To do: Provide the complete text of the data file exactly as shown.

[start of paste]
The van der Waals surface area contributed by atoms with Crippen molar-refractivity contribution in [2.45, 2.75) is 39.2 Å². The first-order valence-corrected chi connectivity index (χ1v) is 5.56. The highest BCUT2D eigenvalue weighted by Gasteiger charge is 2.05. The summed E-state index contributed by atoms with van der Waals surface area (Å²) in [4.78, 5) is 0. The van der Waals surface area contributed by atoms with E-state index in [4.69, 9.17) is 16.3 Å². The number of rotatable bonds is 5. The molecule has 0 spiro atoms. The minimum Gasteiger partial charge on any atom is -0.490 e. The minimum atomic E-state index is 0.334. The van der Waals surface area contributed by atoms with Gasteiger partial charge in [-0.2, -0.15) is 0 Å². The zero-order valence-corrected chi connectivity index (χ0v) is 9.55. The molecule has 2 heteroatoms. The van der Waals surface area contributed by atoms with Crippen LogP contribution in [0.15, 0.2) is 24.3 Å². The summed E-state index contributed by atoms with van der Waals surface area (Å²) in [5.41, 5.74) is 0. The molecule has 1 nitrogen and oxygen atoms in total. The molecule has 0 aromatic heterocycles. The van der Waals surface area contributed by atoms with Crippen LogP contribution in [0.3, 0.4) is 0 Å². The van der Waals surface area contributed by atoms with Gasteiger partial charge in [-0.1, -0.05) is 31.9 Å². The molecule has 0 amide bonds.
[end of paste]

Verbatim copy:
The van der Waals surface area contributed by atoms with Crippen molar-refractivity contribution in [2.45, 2.75) is 39.2 Å². The first-order valence-corrected chi connectivity index (χ1v) is 5.56. The highest BCUT2D eigenvalue weighted by Gasteiger charge is 2.05. The summed E-state index contributed by atoms with van der Waals surface area (Å²) in [4.78, 5) is 0. The van der Waals surface area contributed by atoms with E-state index in [4.69, 9.17) is 16.3 Å². The number of rotatable bonds is 5. The molecule has 0 spiro atoms. The minimum Gasteiger partial charge on any atom is -0.490 e. The minimum atomic E-state index is 0.334. The van der Waals surface area contributed by atoms with Gasteiger partial charge in [-0.2, -0.15) is 0 Å². The zero-order valence-corrected chi connectivity index (χ0v) is 9.55. The molecule has 2 heteroatoms. The van der Waals surface area contributed by atoms with Crippen LogP contribution in [0.15, 0.2) is 24.3 Å². The summed E-state index contributed by atoms with van der Waals surface area (Å²) in [5.41, 5.74) is 0. The molecule has 1 nitrogen and oxygen atoms in total. The molecule has 0 aromatic heterocycles. The van der Waals surface area contributed by atoms with Crippen LogP contribution in [0.3, 0.4) is 0 Å². The van der Waals surface area contributed by atoms with Gasteiger partial charge in [-0.1, -0.05) is 31.9 Å². The molecule has 0 amide bonds.